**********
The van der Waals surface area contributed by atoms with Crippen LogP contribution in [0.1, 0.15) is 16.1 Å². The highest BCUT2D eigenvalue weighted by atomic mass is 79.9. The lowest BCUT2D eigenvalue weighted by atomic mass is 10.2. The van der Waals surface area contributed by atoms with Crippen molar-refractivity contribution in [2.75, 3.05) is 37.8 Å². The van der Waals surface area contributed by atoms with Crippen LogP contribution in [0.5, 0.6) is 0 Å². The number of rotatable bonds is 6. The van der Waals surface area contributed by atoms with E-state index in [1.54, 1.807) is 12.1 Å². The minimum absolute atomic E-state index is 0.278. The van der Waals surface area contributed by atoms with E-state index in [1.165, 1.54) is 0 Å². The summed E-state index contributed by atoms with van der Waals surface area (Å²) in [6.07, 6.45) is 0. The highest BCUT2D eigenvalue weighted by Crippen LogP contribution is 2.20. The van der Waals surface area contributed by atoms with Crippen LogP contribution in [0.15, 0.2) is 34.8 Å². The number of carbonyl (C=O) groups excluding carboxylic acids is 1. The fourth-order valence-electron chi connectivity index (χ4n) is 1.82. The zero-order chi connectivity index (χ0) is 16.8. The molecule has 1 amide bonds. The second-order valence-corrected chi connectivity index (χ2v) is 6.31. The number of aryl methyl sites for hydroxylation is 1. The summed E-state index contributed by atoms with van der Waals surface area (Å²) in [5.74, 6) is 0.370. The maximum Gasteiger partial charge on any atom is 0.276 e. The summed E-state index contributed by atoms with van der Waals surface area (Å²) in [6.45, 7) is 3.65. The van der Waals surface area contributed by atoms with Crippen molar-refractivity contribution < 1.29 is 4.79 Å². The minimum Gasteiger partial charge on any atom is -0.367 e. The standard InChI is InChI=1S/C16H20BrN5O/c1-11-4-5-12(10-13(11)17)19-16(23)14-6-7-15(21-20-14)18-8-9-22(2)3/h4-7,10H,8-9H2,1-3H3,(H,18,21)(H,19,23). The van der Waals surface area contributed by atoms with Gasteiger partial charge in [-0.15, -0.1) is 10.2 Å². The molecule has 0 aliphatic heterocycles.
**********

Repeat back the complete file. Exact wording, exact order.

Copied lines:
The van der Waals surface area contributed by atoms with Crippen LogP contribution in [0.1, 0.15) is 16.1 Å². The highest BCUT2D eigenvalue weighted by atomic mass is 79.9. The lowest BCUT2D eigenvalue weighted by atomic mass is 10.2. The van der Waals surface area contributed by atoms with Crippen molar-refractivity contribution in [2.75, 3.05) is 37.8 Å². The van der Waals surface area contributed by atoms with Crippen LogP contribution in [0.5, 0.6) is 0 Å². The number of rotatable bonds is 6. The van der Waals surface area contributed by atoms with E-state index in [1.54, 1.807) is 12.1 Å². The minimum absolute atomic E-state index is 0.278. The van der Waals surface area contributed by atoms with E-state index in [1.165, 1.54) is 0 Å². The summed E-state index contributed by atoms with van der Waals surface area (Å²) in [6.07, 6.45) is 0. The highest BCUT2D eigenvalue weighted by Crippen LogP contribution is 2.20. The van der Waals surface area contributed by atoms with Crippen LogP contribution in [0.15, 0.2) is 34.8 Å². The number of carbonyl (C=O) groups excluding carboxylic acids is 1. The fourth-order valence-electron chi connectivity index (χ4n) is 1.82. The zero-order chi connectivity index (χ0) is 16.8. The molecule has 1 amide bonds. The second-order valence-corrected chi connectivity index (χ2v) is 6.31. The number of aryl methyl sites for hydroxylation is 1. The summed E-state index contributed by atoms with van der Waals surface area (Å²) in [5.74, 6) is 0.370. The maximum Gasteiger partial charge on any atom is 0.276 e. The summed E-state index contributed by atoms with van der Waals surface area (Å²) in [6.45, 7) is 3.65. The van der Waals surface area contributed by atoms with Crippen molar-refractivity contribution < 1.29 is 4.79 Å². The minimum Gasteiger partial charge on any atom is -0.367 e. The standard InChI is InChI=1S/C16H20BrN5O/c1-11-4-5-12(10-13(11)17)19-16(23)14-6-7-15(21-20-14)18-8-9-22(2)3/h4-7,10H,8-9H2,1-3H3,(H,18,21)(H,19,23). The van der Waals surface area contributed by atoms with Gasteiger partial charge in [-0.15, -0.1) is 10.2 Å². The molecule has 0 aliphatic heterocycles.